On 15 May 2020 the Commercial Court (Andrew Baker J) handed down judgment in Burford v London Stock Exchange, a landmark decision in both the area of financial services regulation and the Norwich Pharmacal jurisdiction.
Burford’s shares are quoted on London Stock Exchange’s AIM market. On 6 and 7 August 2019 Burford’s shares were the subject of a (lawful) short-selling attack by Muddy Waters, a US investment advisory business, and across the relevant period its share price collapsed. Burford alleged that the price had collapsed not only because of the short attack, but also because its share price had been artificially depressed by unlawful market manipulation, and in particular “spoofing” and “layering”. By contrast, London Stock Exchange and the FCA had both independently analysed trading across the relevant period and had concluded, contrary to Burford’s allegations, that in fact there was no evidence at all of any market manipulation.
Market participants trade on AIM anonymously. Burford was in possession of public information relating to trading in its shares across the relevant period. It sought Norwich Pharmacal relief from London Stock Exchange disclosing the identities of those trading in its securities so that it could further analyse the data, and (amongst other reasons) bring claims against any wrongdoers. The order (if granted) would have been unprecedented in the context of EU financial markets and (London Stock Exchange maintained) had the potential to damage the legitimate interests of innocent market participants.
Burford’s claim failed. After a review of detailed evidence, the Court found that in fact there was no good reason to suppose that any market manipulation had occurred; and that even if Burford had established a good arguable case of market manipulation, the Court would in its discretion have refused to grant the relief sought. Amongst the Court’s important conclusions, it held:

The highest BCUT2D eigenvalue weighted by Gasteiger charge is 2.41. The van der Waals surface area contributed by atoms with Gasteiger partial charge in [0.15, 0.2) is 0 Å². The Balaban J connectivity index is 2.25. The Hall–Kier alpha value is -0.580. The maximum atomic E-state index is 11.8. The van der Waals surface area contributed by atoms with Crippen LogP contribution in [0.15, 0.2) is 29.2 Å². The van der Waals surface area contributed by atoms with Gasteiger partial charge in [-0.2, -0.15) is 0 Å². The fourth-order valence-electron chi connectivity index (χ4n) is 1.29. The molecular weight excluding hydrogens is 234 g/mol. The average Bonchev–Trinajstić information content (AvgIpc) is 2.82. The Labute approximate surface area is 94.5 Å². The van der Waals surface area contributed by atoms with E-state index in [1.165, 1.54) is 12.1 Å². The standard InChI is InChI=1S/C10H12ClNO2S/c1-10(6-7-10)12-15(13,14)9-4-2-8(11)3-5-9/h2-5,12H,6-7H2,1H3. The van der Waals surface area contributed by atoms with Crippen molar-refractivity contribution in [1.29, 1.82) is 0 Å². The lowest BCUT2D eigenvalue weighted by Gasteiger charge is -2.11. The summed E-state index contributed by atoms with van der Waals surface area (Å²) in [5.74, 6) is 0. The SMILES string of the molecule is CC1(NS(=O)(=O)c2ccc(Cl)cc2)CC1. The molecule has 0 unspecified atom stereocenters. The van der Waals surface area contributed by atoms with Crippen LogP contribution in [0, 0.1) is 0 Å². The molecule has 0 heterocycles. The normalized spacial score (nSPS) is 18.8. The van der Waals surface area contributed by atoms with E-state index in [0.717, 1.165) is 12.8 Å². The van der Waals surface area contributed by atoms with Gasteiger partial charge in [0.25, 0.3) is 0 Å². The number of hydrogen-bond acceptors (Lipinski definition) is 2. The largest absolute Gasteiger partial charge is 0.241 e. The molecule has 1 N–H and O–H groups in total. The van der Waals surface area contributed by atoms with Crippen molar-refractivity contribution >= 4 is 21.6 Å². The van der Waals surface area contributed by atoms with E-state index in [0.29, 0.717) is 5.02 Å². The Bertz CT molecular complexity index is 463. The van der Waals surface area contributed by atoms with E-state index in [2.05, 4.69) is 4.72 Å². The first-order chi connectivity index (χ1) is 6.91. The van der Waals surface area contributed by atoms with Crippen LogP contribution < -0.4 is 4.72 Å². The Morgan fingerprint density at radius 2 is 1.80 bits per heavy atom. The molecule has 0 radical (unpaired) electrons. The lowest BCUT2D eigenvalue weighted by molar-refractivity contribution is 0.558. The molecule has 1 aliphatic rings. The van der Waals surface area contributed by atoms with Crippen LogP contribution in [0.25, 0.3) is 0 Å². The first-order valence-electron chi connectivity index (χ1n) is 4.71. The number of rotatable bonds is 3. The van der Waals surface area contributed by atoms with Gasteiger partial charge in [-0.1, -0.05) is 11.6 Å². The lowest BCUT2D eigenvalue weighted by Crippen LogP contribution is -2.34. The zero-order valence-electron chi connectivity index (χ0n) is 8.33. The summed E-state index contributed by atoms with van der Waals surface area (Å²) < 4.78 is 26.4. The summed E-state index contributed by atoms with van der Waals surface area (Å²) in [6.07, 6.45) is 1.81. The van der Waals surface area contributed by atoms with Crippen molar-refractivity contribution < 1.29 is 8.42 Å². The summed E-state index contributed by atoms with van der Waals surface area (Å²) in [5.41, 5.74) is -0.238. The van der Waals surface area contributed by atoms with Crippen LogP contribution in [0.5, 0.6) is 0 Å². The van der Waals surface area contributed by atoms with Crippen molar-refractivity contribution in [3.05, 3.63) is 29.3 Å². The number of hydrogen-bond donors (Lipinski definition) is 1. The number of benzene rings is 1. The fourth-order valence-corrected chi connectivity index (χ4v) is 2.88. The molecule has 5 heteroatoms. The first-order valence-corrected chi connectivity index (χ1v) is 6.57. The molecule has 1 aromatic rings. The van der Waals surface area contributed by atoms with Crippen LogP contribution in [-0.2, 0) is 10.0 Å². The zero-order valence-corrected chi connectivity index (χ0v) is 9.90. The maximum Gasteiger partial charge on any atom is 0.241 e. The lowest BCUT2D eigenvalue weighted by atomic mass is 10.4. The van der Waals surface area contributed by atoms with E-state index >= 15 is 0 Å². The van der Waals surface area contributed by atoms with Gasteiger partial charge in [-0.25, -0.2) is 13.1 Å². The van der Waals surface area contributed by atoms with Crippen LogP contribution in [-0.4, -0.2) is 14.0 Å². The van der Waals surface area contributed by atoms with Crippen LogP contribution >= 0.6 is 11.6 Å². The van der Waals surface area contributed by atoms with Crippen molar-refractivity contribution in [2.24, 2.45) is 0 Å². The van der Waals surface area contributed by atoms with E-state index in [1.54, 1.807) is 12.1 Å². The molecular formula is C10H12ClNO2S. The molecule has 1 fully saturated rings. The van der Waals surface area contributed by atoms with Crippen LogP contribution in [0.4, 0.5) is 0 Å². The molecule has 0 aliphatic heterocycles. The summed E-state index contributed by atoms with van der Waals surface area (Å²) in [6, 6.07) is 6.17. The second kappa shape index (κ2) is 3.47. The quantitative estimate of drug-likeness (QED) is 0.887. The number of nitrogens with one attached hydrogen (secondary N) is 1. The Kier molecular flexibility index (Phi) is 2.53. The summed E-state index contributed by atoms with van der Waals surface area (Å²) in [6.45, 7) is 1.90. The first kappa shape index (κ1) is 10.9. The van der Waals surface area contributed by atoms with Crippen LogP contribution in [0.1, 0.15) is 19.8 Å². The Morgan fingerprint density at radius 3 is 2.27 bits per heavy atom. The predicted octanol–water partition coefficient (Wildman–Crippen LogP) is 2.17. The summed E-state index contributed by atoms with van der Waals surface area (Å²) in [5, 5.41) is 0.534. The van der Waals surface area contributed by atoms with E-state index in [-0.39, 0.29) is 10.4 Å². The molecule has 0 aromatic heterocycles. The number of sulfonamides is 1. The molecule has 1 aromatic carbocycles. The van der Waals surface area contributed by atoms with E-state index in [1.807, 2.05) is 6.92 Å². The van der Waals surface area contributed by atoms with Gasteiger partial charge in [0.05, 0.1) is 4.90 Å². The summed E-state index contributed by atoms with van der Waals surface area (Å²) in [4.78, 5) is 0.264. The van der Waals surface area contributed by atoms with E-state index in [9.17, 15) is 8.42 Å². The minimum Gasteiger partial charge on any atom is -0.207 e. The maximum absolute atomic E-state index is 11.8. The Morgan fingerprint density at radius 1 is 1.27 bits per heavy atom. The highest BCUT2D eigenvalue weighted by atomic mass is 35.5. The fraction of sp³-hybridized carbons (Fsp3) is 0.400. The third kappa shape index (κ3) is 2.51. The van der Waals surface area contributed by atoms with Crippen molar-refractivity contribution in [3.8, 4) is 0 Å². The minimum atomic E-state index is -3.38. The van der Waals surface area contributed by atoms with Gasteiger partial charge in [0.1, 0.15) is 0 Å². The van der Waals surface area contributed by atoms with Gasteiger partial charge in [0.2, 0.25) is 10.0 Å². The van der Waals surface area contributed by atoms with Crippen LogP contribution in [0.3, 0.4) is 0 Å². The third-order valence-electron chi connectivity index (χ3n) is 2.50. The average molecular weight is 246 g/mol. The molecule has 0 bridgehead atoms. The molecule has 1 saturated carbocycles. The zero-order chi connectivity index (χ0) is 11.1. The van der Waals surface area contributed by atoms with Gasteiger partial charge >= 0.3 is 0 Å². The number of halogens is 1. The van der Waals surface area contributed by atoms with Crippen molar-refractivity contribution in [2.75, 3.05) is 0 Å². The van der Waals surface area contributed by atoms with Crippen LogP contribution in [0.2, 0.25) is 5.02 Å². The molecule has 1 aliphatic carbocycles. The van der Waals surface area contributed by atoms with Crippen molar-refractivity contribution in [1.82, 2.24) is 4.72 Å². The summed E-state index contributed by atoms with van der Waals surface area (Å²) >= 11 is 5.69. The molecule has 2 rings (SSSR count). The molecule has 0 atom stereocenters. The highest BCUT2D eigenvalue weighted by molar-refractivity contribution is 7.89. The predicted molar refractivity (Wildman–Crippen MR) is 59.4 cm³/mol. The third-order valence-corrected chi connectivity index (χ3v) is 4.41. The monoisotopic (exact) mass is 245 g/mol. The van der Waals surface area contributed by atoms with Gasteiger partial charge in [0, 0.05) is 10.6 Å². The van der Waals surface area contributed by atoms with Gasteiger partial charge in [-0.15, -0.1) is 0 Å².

(1) While its shareholders may have been able to claim against manipulators, Burford itself had no cause of action to pursue against any alleged wrongdoer. In particular, there was no private law right of action (or “euro-tort” of the kind recognised in Munoz v Frumar  Ch 328) under the Market Abuse Regulation.
(2) The FCA had thoroughly investigated the allegations and concluded that no wrongdoing had taken place. Assuming (without deciding in Burford’s favour) that a Norwich Pharmacal order could be sought by a party with no civil claim in order to address criminal wrongs, in this case the strong public interest in the vindication of victims of wrongdoing would not provide any or any substantial weight to the claim that justice required the disclosure of participant identities.
(3) On the contrary, the order would inevitably result in the disclosure of the valuable confidential information of innocent third parties.
Andrew Green QC, Thomas de la Mare QC and Harry Adamson acted for the Defendant.
A copy of the judgment can be found here.